"digital asset".

> or a resource's Document.

As far as I can tell, it's always unambiguous what this refers to -- e.g. 
in the appcache mechanism, you only ever go into the algorithm after 
having generated a Document clearly in response to having obtained the 
resource in question.

> There is also no normative text around the substitution of file, 
> document, and object for resource.

The term "document" refers to Document objects; I have an outstanding 
issue to go through and try to use Document more consistently. Unless I've 
made a mistake, "object" is used consistently to refer to an instance of 
an IDL interface. "file" and "resource" are more or less interchangeable.

> I have to guess what is the Document for a resource (i.e., bag of bits).

You really shouldn't have to guess very hard.

> However, I don't know what is the value of the document's address given 
> just the resource.

Not sure what you mean here; if the spec talks about a document's address 
in the context of a resource and not a Document, that's a bug.

> What will I get when I create a Document given a URL with a
> fragment identifier?

You create a document given a resource, not a URL. With a URL you get a 
resource, and the fragment identifier is ignored except when navigating.

> Take another look at the following two sentences and you will see why I 
> am complaining.
> [[
> When the user agent is required (by other parts of this specification) to
> start the application cache update process for an absolute URL purported to
> identify a manifest, or for an application cache group, potentially given a
> particular cache host, and potentially given a new master resource
> ]]
> [[
> If these steps were invoked with a new master resource, then add the resource,
> along with the resource's Document, to cache group's list of pending master
> entries.
> ]]
> Can you tell what is meant by the master resource in this statement? Is it a
> URL or a bag of bits or both?

It actually doesn't matter in the context of what you've quoted -- the 
spec could as easily say "and potentially given a new frobinator" and "If 
these steps were invoked with a new frobinator, then add the frobinator, 
along with the frobinator's Document, to...", and it would still make 
sense. When the algorithm is invoked, the spec says:

# Invoke the application cache update process for /manifest URL/, with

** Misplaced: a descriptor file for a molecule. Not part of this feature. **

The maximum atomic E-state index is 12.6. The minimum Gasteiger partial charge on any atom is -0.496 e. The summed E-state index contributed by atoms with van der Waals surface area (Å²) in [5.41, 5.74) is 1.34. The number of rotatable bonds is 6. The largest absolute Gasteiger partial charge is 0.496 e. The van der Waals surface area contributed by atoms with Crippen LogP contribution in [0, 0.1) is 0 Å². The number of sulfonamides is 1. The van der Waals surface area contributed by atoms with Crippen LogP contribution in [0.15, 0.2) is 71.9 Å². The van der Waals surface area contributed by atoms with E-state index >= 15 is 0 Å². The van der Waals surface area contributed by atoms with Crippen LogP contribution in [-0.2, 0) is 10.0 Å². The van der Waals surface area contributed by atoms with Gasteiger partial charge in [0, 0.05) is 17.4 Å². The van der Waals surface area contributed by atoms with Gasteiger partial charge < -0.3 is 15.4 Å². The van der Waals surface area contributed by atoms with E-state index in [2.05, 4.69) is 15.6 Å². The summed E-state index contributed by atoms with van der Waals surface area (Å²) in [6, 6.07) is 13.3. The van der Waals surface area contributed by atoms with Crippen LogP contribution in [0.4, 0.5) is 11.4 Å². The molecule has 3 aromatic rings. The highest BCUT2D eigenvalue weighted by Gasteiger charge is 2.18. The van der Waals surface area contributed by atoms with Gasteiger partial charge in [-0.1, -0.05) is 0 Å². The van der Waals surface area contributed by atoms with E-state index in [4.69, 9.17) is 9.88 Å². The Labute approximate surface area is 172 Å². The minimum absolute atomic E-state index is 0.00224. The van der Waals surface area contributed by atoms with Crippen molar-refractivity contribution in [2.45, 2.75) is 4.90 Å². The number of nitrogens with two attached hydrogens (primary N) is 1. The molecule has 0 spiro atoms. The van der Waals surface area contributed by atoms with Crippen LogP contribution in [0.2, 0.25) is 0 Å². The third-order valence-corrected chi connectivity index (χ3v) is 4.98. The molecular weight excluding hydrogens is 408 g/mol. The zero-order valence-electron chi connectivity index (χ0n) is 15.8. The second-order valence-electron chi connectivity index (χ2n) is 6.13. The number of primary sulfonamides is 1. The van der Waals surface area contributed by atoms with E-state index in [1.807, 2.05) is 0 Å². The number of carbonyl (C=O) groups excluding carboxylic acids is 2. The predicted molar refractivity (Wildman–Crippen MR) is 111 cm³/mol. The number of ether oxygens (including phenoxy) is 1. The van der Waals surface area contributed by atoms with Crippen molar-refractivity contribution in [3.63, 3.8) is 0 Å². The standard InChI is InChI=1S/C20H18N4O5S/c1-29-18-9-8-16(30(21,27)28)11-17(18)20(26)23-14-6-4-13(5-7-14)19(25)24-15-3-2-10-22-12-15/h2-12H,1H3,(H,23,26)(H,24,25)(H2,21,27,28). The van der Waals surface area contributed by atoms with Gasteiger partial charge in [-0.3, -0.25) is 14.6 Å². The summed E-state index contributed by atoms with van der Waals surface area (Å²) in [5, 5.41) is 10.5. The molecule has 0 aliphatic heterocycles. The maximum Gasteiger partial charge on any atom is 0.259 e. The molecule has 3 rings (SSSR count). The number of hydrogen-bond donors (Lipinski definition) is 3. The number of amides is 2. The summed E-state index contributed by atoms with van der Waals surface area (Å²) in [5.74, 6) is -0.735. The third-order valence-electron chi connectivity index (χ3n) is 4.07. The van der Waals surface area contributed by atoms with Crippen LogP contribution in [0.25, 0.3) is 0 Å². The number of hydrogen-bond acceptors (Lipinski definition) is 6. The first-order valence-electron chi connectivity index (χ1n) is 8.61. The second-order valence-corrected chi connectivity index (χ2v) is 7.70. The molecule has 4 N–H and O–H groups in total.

# /document/ as the cache host and with the resource from which /document/
# was parsed as the new master resource.

...which unmbiguously identifies both the document and the master 

> Another one from the same section:
> [[
> One or more resources (including their out-of-band metadata, such as HTTP
> headers, if any), identified by URLs, each falling into one (or more) of the
> following categories:
> Master entries - Documents that were added to the cache because a browsing
> context was navigated to that document and the document indicated that this
> was its cache, using the manifest attribute.
> ]]
> [[
> Let explicit URLs be an initially empty list of explicit entries.
> ]]
> Is an entry a URL or a bag of bits or both? When did I have to context switch?

That could be written better. Fixed.

> I have done more than enough to prove this point. I think my issue 
> requires a sincere response. The alternative is to wait for another 
> editor to come around some years from now and start yet another blame 
> game about how messed up the terminology is and so how it needs to be 
> totally redone regardless of what came before it.

If there are specific things you think the spec says that are 
contradictory (like the parsing manifests section did), then please do 
raise those points. However, I don't see anything wrong with using the 
term "resource" in a manner consistent with how it is used throughout the 
industry. I continue to think that HTTP, URI, and the handful of related 
specs that insist on considering the term "resource" as excluding files 
are the exception here, not the rule.

Ian Hickson               U+1047E                )\._.,--....,'``.    fL
http://ln.hixie.ch/       U+263A                /,   _.. \   _\  ;`._ ,.
Things that are impossible just take longer.   `._.-(,_..'--(,_..'`-.;.'
Received on Tuesday, 6 October 2009 05:16:27 UTC